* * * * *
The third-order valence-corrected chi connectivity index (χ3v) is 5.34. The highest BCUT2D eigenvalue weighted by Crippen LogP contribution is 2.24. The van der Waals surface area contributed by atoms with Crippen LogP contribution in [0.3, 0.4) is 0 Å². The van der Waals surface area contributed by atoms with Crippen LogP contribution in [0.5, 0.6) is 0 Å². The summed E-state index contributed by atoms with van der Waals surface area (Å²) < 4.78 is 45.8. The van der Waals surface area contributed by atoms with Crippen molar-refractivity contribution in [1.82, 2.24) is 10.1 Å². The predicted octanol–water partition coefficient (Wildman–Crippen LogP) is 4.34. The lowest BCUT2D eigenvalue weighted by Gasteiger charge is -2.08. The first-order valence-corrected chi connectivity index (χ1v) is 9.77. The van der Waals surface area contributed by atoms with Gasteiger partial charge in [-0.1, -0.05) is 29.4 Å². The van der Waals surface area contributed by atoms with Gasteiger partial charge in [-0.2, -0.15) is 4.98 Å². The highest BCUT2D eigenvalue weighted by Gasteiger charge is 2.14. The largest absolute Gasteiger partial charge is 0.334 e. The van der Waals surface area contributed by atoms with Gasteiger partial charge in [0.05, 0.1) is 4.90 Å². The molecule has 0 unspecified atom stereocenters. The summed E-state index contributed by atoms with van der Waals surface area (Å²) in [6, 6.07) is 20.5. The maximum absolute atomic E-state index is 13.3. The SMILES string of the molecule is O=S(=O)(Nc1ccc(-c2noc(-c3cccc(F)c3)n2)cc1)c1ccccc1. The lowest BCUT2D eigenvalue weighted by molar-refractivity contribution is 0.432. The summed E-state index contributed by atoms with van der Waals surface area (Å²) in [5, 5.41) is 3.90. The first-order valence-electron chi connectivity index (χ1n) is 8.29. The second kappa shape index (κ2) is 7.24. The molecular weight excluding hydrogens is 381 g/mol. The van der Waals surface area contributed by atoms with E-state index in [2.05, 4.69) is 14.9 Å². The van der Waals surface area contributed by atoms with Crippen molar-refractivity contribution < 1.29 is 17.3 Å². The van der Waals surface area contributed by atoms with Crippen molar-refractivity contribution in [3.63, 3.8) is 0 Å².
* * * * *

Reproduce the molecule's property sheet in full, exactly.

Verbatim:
The third-order valence-corrected chi connectivity index (χ3v) is 5.34. The highest BCUT2D eigenvalue weighted by Crippen LogP contribution is 2.24. The van der Waals surface area contributed by atoms with Crippen LogP contribution in [0.3, 0.4) is 0 Å². The van der Waals surface area contributed by atoms with Crippen LogP contribution in [0.5, 0.6) is 0 Å². The summed E-state index contributed by atoms with van der Waals surface area (Å²) < 4.78 is 45.8. The van der Waals surface area contributed by atoms with Crippen molar-refractivity contribution in [1.82, 2.24) is 10.1 Å². The predicted octanol–water partition coefficient (Wildman–Crippen LogP) is 4.34. The lowest BCUT2D eigenvalue weighted by Gasteiger charge is -2.08. The first-order valence-corrected chi connectivity index (χ1v) is 9.77. The van der Waals surface area contributed by atoms with Gasteiger partial charge in [-0.1, -0.05) is 29.4 Å². The van der Waals surface area contributed by atoms with Gasteiger partial charge in [-0.2, -0.15) is 4.98 Å². The highest BCUT2D eigenvalue weighted by Gasteiger charge is 2.14. The largest absolute Gasteiger partial charge is 0.334 e. The van der Waals surface area contributed by atoms with Gasteiger partial charge in [0.05, 0.1) is 4.90 Å². The molecule has 0 unspecified atom stereocenters. The summed E-state index contributed by atoms with van der Waals surface area (Å²) in [6, 6.07) is 20.5. The maximum absolute atomic E-state index is 13.3. The SMILES string of the molecule is O=S(=O)(Nc1ccc(-c2noc(-c3cccc(F)c3)n2)cc1)c1ccccc1. The lowest BCUT2D eigenvalue weighted by molar-refractivity contribution is 0.432. The summed E-state index contributed by atoms with van der Waals surface area (Å²) in [5, 5.41) is 3.90. The first-order valence-electron chi connectivity index (χ1n) is 8.29. The second kappa shape index (κ2) is 7.24. The molecular weight excluding hydrogens is 381 g/mol. The van der Waals surface area contributed by atoms with E-state index in [2.05, 4.69) is 14.9 Å². The van der Waals surface area contributed by atoms with Crippen molar-refractivity contribution < 1.29 is 17.3 Å². The van der Waals surface area contributed by atoms with Crippen molar-refractivity contribution in [3.63, 3.8) is 0 Å².